Category: The London Stage 1900–1909


Here’s a review in The Year’s Work in English Studies (2016):

“J.P. Wearing’s epic series of reference books on the London stage has proved an invaluable resource for theatre scholars since it first started to appear in the 1970s. Covering details about productions at every major London theatre from the 1890s to the 1950s, The London Stage: A Calendar of Plays and Players eventually spanned sixteen volumes. The indexes have now been republished in two monumental editions, which retain the same chronological divisions into decades (1890-9, 1900-0, etc.) with related material. This new publication also includes four key indexes to aid information-gathering: general, genre, theatre, and title. While there has been the occasional quibble about discrepancies with production figures, Wearing’s work remains the most reliable and informative source on plays in London during the first half of the twentieth century, and many will find this two-volume edition of great help.”

Advertisements

 

Theatre in London has celebrated a rich and influential history, and in 1976 the first volume of J. P. Wearing’s reference series provided researchers with an indispensable resource of these productions. In the decades since the original calendars were produced, several research aids have become available, notably various reference works and the digitization of important newspapers and relevant periodicals.

Spanning 1890 through the 1950s, all seven volumes of The London Stage series have been revised, corrected, and expanded. In addition, approximately 20 percent of the material—in particular, information about adaptations and translations, plot sources, and comment information—is new.

Although each volume contains indexes specific to that decade, The London Stage 1890–1959: Accumulated Indexes combines all of the indexes into one comprehensive resource for more efficient research. For example, those wishing to locate all the references to a particular actor, play, or theatre whose history spanned more than one decade will find all of the entries listed in this set.

This set includes four key indexes: general, genre, theatre, and title.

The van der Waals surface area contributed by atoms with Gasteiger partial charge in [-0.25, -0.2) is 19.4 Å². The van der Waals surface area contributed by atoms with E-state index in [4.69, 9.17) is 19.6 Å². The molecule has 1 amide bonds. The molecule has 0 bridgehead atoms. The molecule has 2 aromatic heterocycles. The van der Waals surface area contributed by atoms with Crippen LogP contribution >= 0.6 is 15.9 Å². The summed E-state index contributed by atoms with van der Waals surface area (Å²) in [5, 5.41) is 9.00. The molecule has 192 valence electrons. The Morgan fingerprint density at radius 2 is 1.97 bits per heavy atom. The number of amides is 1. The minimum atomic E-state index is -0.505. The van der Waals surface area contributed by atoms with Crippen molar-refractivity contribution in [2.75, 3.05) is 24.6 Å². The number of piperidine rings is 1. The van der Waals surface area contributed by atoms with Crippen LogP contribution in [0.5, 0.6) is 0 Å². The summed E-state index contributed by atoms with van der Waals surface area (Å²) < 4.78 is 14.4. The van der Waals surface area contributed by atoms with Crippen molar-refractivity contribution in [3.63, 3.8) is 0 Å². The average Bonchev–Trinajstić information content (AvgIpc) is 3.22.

• The general index consists of numerous subject entries on such topics as acting, audiences, censorship, costumes, managers, performers, prompters, staging, and ticket prices. With approximately 40,000 people listed, this is the largest single source of theatrical personnel on the London stage during this period.
  • The genre index comprises all entries for production types, including comedies, dramas, farces, and tragedies, as well as ballets, operas, adaptations, foreign works, pantomimes, and translations.
  • The theatre index features every building to stage a production, from the Adelphi to Wyndham’s.
  • The title index cites 14,000 productions, identifying every work produced on stage from Domestic Economy in January 1890 to When in Rome in December 1959.


As a supplement to the individual volumes, The London Stage 1890–1959: Accumulated Indexes will be of value to scholars, theatrical personnel, librarians, writers, journalists, and historians.

For centuries, London theatre has celebrated a rich and influential history, and in 1976, the first volume of J. P. Wearing’s reference series provided scholars and other researchers with an indispensable resource of these productions. In the decades since the original calendars were produced, several research aids have become available, notably various reference works and the digitization of important newspapers and relevant periodicals.

The London Stage 1900-1909 A Calendar of Productions, Performers, and Personnel, Second Edition provides a chronological calendar of London productions from the first of January 1900 through the 31st of December 1909. The volume chronicles more than 3,000 productions at 35 selected, major central London theatres during this period. For each production the following information is provided:

  • Title
  • Author
  • Theatre
  • Performers
  • Personnel
  • Opening and Closing Dates
  • Number of Performances